Ohio River's huge algae bloom a warning for water suppliers
A toxic algae outbreak that snaked more than 600 miles down the Ohio River past four states is forcing water utilities to reassess the threat from harmful algal blooms that are popping up increasingly around the nation.
Treatment plant operators and researchers along the river were surprised by the large bloom and said it should be a warning to cities that get their water supply from lakes, rivers and manmade reservoirs.
"You need to be ready and have a plan in place," said Roger Tucker, who monitors algae sampling for the Louisville Water Co. in Kentucky. "The Ohio River is proof of that."
The bloom appears to be winding down now, two months after being detected in the middle of August. It made its way from Wheeling, West Virginia, and past Cincinnati and Louisville, setting off warnings about boating and fishing in the river. Organizers canceled a swim from Cincinnati to northern Kentucky.
What surprised many along the river was the unprecedented size and level of toxins detected in some areas—well above those found recently in algae-plagued western Lake Erie.
The last toxic bloom on the river came in 2008. But that one covered about 30 miles and lasted a couple weeks.
This year, toxins produced by the algae didn't contaminate any municipal supplies along the river, which provides drinking water to about 5 million people. But utilities did spend more money to fight off the toxins that can cause rashes, diarrhea, vomiting and breathing difficulty.
Cincinnati spent $7,700 more per day in much of September to add chemicals to tap water. And the company that provides water to Huntington, West Virginia, brought in new testing equipment and temporary pumps and pipes just in case it needed to draw from another river.
Researchers say conditions this year were just right for the outbreak: Heavy rains in the early summer washed algae-feeding pollutants into the river, and a dry late-summer slowed down the currents.
"When you have months without much rainfall, the river really becomes a series of lakes," said Jeff Swertfeger, head of water quality for the Greater Cincinnati Water Works.
Usually, the river flows too fast for algae blooms to develop. But as the river slows, it stirs up less sediment and allows more sunlight to penetrate the water and fuel the algae growth.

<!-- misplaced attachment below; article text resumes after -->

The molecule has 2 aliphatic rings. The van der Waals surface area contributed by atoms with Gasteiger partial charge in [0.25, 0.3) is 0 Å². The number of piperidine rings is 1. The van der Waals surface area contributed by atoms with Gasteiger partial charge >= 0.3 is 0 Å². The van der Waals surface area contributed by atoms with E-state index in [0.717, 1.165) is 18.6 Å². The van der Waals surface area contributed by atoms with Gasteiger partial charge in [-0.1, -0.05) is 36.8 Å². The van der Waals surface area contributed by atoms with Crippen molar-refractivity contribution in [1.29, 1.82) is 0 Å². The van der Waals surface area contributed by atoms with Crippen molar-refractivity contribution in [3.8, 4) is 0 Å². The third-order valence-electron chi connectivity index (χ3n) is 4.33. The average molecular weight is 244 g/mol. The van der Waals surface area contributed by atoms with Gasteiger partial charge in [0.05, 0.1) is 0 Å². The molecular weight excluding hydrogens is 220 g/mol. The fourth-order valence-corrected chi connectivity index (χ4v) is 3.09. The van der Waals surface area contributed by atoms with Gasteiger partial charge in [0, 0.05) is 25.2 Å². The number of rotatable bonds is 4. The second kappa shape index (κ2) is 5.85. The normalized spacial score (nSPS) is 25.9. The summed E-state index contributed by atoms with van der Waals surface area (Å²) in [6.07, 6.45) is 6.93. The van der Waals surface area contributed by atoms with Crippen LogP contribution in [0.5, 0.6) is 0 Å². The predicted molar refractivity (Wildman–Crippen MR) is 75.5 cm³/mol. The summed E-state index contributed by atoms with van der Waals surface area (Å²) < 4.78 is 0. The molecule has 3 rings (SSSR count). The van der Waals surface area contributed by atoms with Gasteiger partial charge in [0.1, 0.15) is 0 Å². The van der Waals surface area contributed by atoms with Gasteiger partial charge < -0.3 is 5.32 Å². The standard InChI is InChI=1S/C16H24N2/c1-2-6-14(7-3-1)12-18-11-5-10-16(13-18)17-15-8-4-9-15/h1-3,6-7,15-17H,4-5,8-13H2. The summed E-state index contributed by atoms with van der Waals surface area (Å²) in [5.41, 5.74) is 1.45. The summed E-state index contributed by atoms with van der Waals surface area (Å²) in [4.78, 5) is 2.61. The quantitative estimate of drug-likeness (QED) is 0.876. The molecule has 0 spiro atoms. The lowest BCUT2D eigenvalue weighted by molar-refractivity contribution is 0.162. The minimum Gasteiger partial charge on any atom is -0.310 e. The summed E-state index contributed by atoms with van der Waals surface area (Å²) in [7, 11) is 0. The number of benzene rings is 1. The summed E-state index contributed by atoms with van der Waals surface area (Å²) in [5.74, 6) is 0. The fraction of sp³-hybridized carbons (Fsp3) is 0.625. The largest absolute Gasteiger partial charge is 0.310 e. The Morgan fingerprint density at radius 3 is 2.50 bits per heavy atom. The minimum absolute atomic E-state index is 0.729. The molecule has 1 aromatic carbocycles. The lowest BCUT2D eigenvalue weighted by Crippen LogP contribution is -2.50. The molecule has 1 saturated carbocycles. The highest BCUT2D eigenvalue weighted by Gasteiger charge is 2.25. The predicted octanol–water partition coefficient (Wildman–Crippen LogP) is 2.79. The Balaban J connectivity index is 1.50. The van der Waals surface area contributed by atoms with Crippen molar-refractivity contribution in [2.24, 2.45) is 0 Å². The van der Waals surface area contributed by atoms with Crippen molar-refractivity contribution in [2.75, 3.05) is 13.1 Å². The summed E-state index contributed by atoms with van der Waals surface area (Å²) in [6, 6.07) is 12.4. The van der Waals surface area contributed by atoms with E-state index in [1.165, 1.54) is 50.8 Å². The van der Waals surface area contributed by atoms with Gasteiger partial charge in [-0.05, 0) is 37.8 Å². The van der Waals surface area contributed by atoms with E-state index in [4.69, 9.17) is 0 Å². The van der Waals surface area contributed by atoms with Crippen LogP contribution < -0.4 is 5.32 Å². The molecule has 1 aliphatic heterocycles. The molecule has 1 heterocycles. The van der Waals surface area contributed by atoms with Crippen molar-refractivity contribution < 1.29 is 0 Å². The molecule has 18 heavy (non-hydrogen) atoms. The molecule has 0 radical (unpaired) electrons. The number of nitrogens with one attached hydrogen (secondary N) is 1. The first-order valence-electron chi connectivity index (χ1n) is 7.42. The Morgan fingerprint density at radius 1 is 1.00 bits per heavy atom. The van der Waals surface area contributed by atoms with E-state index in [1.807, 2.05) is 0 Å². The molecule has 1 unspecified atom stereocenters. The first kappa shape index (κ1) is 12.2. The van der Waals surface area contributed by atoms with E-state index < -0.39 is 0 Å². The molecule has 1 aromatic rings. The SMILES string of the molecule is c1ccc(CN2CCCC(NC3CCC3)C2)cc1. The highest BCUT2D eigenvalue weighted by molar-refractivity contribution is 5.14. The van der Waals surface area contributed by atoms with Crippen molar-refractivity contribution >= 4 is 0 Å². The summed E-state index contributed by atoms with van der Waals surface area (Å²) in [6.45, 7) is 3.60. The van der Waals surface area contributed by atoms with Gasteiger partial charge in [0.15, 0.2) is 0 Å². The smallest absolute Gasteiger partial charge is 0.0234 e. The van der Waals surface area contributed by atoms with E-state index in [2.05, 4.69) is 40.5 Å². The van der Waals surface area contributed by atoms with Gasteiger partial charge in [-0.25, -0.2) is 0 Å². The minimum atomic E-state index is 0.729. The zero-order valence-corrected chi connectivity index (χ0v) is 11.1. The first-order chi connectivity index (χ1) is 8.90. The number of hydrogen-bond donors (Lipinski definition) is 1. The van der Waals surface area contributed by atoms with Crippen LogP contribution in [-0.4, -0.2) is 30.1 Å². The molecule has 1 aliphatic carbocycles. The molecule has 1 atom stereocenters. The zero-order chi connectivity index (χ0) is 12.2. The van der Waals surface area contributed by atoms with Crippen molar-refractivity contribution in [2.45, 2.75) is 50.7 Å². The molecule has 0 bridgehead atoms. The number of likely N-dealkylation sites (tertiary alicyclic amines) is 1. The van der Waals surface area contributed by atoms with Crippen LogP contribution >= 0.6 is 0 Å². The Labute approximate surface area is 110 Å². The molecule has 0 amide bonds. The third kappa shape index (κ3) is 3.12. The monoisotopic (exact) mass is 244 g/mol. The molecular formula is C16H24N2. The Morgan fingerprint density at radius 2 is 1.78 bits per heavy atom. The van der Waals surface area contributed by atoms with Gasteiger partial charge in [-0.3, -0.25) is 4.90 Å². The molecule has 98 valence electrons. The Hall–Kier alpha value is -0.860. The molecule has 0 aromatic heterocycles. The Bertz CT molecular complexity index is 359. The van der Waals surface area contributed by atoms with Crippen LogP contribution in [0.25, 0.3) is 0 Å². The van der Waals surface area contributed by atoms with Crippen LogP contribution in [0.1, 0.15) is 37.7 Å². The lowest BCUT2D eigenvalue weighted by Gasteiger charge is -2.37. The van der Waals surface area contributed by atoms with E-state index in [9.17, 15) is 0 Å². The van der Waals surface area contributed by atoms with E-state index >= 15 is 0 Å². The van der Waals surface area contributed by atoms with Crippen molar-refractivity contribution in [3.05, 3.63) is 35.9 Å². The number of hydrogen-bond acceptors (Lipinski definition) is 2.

"The river changes year to year. This is the worst anyone has ever seen it," Swertfeger said. "We don't expect it again and again. But we know it can happen."
Algae blooms are more common in lakes and reservoirs where the water is calm—a year ago one in Lake Erie fouled the drinking water in Toledo for more than two days.
Gina McCarthy, administrator of the U.S. Environmental Protection Agency, has said that harmful algal blooms are one of the nation's most serious and growing environmental challenges. Scientists say climate change and higher levels of nutrients such as phosphorus may be why they're seeing a rising number of algae contamination cases.
But not all blooms are toxic, said Gary Fahnenstiel, an algae expert with Michigan Technological University's Great Lakes Research Center. Still, a huge bloom on the Ohio River should be a wakeup call, he said. "What we've learned is these things are increasing," Fahnenstiel said.
At the outset of this year's outbreak on the river, one water utility was surprised, thinking toxic algae was a problem limited to lakes, said Greg Youngstrom, an environmental specialist with the Ohio River Valley Water Sanitation Commission, which watches over the river's health.
"That attitude has changed," he said.
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